The morning sky soufflés up over the Capitol, pushing apart the last indigo smear of night. Sirens whoop-whoop in the 7 o’clock hour, waking a city of ceremonies to its elemental formality. The furs begin to emerge from hibernation and lumber their fancy way downtown, where they will graze in America’s Front Yard, which this holiday weekend is more corral than esplanade. Nowhere but a presidential inauguration can a citizen feel both like a patriot imbued with the unfolding glories of civilization’s greatest nation and like a sheep. Or a cow. Liberty and livestock, together on the Mall on Monday.
Bottlenecking at the fare gates of the L’Enfant Plaza Metro station, the herd inches past posters of Lincoln quotations — advertisements for the Steven Spielberg movie, primers for the inauguration, past and present colliding, colluding in commerce.
“Don’t let go of each other’s hands,” says a fretful mother as her family mounts the escalator.
The inauguration might feel like an actual ceremony to the couch potatoes at home, and to the credentialed and connected folks with ticketed seats beyond the perimeter of black fencing, but to us standing-room-only specks — yawning steam, deciphering glitchy video and audio, straining to spot movement in that faraway pointillist tableau of ceremony — it’s a far more mystical and nebulous experience.
It’s shield-your-eyes bright out here, like it was the first time, four years ago.
The first time has only grown more storybookish in memory: It’s gotten simpler and crisper and more profound. The biblical throngs! The quaking oversoul! That single image tintyped onto your brain — the one of several young African American boys near the Washington Monument, perched high up on bare tree branches for a better view, silhouetted against the light-blue sky.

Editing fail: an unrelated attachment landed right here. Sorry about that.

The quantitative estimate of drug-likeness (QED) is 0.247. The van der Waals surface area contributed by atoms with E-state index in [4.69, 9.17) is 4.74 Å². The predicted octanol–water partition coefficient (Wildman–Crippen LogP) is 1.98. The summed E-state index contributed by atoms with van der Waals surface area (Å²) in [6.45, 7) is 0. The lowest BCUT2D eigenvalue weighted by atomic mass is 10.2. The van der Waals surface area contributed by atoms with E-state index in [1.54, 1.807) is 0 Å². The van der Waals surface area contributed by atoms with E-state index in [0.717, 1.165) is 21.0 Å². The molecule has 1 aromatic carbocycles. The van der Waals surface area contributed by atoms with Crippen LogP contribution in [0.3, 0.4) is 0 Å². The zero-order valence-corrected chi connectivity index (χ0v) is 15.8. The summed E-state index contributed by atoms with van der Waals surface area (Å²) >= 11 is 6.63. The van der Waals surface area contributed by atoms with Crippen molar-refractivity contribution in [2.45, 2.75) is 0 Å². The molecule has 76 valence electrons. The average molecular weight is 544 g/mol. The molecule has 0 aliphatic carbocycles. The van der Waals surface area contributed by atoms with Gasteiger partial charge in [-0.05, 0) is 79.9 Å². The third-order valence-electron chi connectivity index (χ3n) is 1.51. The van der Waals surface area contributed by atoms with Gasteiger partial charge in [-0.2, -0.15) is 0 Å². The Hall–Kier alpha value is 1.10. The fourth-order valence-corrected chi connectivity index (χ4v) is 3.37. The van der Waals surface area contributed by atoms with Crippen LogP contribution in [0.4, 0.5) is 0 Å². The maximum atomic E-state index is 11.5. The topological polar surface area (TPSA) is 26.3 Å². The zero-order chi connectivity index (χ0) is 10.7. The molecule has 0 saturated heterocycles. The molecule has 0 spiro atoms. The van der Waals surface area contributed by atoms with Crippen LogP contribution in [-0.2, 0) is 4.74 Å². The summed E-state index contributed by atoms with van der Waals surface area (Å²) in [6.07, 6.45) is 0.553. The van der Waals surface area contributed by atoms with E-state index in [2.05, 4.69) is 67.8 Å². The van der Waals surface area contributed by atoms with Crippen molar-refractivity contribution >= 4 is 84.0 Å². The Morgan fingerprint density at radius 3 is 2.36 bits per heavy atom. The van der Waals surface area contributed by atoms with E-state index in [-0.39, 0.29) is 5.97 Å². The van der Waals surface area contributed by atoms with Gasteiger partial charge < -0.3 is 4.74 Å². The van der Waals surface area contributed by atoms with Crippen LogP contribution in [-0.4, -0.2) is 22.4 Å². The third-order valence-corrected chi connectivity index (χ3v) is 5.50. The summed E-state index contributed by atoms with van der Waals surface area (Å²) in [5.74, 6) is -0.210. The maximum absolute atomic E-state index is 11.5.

Inauguration Day 2013 felt very much like reality, not fantasy.
The president will remain the president.
Everybody has to work tomorrow.
Half of us have the flu.
On the Mall, between Fourth and Seventh streets NW in the 9 o’clock hour, meager chants of “Yes we did, again!” do not catch on. Old ladies rest in the crooks of giant tree roots. Children hot-dog themselves in Mylar thermal blankets. A gentleman in fatigues hoists an upside-down U.S. flag, a sign of distress, to warn everyone of the creep of socialism. He is escorted from the Mall by the U.S. Park Police, who say he is marring the view for disabled attendees, and people applaud.
With more than an hour until showtime, presidential programming unspools on the jumbotrons to ease the wait. Here’s a video of Ellen DeGeneres asking everyone to introduce themselves to each other. Here’s a short film on Bo, the White House’s Portuguese water dog. Here’s footage of the president making basket after basket during a game of PIG.
It’s like everyone is in a chilly holding pen at Disney World, waiting for the previous crowd to exit the earlier showing of the 3D space adventure spectacular.
The thing actually begins to happen. A gray sheet of clouds has masked the sun, rendering the scene shadowless, almost black-and-white, as the dais fills with the Cabinet, the Supreme Court justices and Congress, and people are applauding them.
America is very good at two very different things: cynicism and idealism.
For about half an hour, the first falls away.
Sasha and Malia Obama are introduced.
“All right, babies,” says an older woman with big black earmuffs and a fur-trimmed coat.
Out comes Dr. Jill Biden.
“Do your surgery, Dr. Jill!” says the older woman, who may or may not know what kind of doctor Jill Biden is.
Out comes Michelle Obama.
“There she is!” shouts a college student.
Between introductions, the masses are quiet and still. The clapping footsteps of VIPs inside the Capitol project from the speakers and echo between museums, making it seem like the whole country is enshrined in marble.
Then, video of the president, striding toward the outdoors, beyond calm.
“He is in his heaven,” observes a woman in a fur hat.
The president’s first word as he emerges on the dais: “Hey.”
And everyone is roaring, exultant, waving little flags, trying to be more than just a pixel on television.
Before introducing Justice Sonia Sotomayor to swear in Vice President Biden, Sen. Lamar Alexander (R-Tenn.) says, “Will everyone please stand?” and the standing masses laugh all together. We’re at the inauguration, and yet we’re not. We’re present for history, yet we’re so far away that we’re seeing the same televised images as everyone who stayed home.
A Hispanic woman swears in a white man, and a white man swears in a black man.
What kind of chills are we feeling? Emotional, or hypothermal?
Now the president is delivering the quadrennial pep talk. The oratory, as usual, is lofty and reaching and paradoxical. The president refers to “a never-ending journey,” and one’s mind leaps four, then 40, then 400 years into the future of our adolescent nation, growing ever more perfect, and then leaps back to now, and the four hours it will probably take to get home from this inauguration.